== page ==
"Although data content is freely available without restriction from thousands of vendors and suppliers, Babel Street employs a variety of measures to ensure appropriate use of the data," Talton said in a statement to Protocol. "This is not required by most vendors but stems from Babel Street's ethos of proper data compliance. The company regularly ensures that the data accessed through its software is in compliance with ever-changing global privacy regulations, data use rights, and terms of service."

The details of Babel Street's location-tracking technology and its contracts with the federal government have not been reported before. Last month, The Wall Street Journal reported that border and immigration agents were tracking the location of cell phones, and looking for activity in suspicious places near the border, after buying data from Venntel Inc. of Herndon, Virginia.

Venntell is a subsidiary of location-based marketing company Gravy Analytics of Dulles, Virginia. Gravy Analytics has provided location data to Babel Street, according to former employees of both firms.

Taken together, the revelations suggest that the sale of personal location data from commercial firms to the government is more widespread and has been going on longer than previously known. The emergence of the technology comes amid growing, broader concern over the tracking of people's movements, whether through facial recognition, their license plates or the phones in their pockets.

While consumers enable location-based services on their cell phone apps, privacy advocates said people are generally unaware of how far their personal information could travel — and in particular that it could be piped to law enforcement.

The sources who spoke to Protocol, who independently described the location-tracking technology, were three former Babel Street employees, a former government official with firsthand knowledge of the company's products, and two former employees of Gravy Analytics. They requested anonymity because the information is sensitive, and some feared retribution from employers for speaking to the media.

A spokesperson for Gravy Analytics declined to comment on the company's relationship with Babel Street. She said Venntel is a "wholly owned subsidiary of Gravy Analytics that supports public sector initiatives."

She pointed to the company's privacy policy on its Web site: "We take consumer privacy seriously and ensure that our data platform remains fully transparent and compliant with industry and legal requirements," the policy reads. "Gravy ensures that 100% of our data complies with all local privacy laws, including required consumer consent and opt-out provisions."

From brand to threat management

While there is little public information about Locate X, government contracting records provide a picture of Babel Street's growth and increasing popularity in federal law enforcement circles. The company registered Locate X with the U.S. Patent and Trademark Office in May 2017, and sales to federal agencies shot up afterward — from $64,000 in fresh contracts in 2016 to more than $2.1 million in 2017 to nearly $5.3 million in 2018.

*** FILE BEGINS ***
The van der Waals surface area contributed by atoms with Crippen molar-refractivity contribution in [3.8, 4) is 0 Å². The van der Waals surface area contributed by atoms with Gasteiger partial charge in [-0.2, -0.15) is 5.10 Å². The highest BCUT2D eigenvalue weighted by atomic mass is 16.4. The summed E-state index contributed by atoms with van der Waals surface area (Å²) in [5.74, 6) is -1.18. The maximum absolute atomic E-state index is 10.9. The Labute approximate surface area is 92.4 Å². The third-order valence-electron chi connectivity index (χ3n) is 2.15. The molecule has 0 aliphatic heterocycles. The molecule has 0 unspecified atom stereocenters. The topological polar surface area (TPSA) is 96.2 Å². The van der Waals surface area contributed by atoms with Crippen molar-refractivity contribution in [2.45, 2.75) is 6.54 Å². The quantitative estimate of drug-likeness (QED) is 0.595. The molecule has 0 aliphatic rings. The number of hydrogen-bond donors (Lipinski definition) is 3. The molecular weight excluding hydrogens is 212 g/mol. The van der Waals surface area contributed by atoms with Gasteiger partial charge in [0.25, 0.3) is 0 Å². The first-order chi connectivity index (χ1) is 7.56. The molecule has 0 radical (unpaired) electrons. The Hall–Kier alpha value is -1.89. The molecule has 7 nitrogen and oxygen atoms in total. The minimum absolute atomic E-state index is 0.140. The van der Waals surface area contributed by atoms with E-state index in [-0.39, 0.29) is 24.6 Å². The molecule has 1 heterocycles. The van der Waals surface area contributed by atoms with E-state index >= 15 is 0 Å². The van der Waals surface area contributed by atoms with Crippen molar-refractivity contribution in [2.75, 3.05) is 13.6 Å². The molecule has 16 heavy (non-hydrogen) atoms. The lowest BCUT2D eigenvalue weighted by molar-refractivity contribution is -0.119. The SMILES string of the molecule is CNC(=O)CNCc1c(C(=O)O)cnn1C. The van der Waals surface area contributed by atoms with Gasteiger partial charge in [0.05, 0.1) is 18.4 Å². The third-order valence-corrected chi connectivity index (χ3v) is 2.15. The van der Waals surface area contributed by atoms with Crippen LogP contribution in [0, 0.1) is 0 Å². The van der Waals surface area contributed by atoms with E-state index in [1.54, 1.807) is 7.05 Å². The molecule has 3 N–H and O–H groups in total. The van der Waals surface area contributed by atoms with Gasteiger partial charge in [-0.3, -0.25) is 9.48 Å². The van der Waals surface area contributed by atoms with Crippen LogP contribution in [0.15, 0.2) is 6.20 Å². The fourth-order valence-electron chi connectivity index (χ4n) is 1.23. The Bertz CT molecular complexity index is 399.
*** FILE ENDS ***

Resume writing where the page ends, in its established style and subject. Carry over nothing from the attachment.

Babel Street's sales spike was fueled in large part by four new customers: CBP, which signed $3.2 million in contracts, ICE ($1.1 million), the State Department's Bureau of Diplomatic Security ($710,000), and the Secret Service's Criminal Investigations Division ($313,858), the records show.

CBP signed a first contract worth $981,000 for "Babel software" in September 2017. The Targeting and Analysis Systems Directorate, the CBP branch that purchased the software, apparently liked what it received. A year later, the agency signed a fresh contract worth $2.2 million for "Babel software licenses." In March 2019, CBP filed an amended contract, worth an extra $130,000, to "upgrade the current Babel Street Locate X licensing from basic to premium licenses as well as add an additional 10 licenses."

Asked about its use of Locate X, a CBP spokesperson told Protocol the agency uses a "variety of tools" that "may include tools to facilitate access to open-source data relevant to its border security mission. All CBP operations in which open-source information may be used are undertaken in furtherance of CBP's responsibility to enforce U.S. law at the border and in accordance with relevant legal, policy and privacy requirements."

In September 2018, ICE officials signed a one-year, $1.1 million contract with Babel Street. The deal included Locate X, according to a former Babel Street employee. Last August, ICE signed a fresh five-year deal worth up to $6.5 million with Babel Street for "data subscription services," records show.

A spokesperson for ICE said, "We do not discuss specific law enforcement tactics or techniques, or discuss the existence or absence of specific law-enforcement-sensitive capabilities." She also said, referring to cell phone location data, "ICE does not generally use this type of information for routine enforcement operations."

Other agencies with active Babel Street contracts include the Department of Justice, the U.S. Marshals Service, the Army, the Coast Guard, the Drug Enforcement Administration and the Department of Transportation's Office of Intelligence, Security and Emergency Response. The contract records are from USAspending.gov, the official source for U.S. government spending.

A spokesperson for the Department of Transportation, which signed a yearlong contract with Babel Street last May, said the Office of Intelligence, Security and Emergency Response "utilizes Babel Street software features depending on the nature of particular incidents."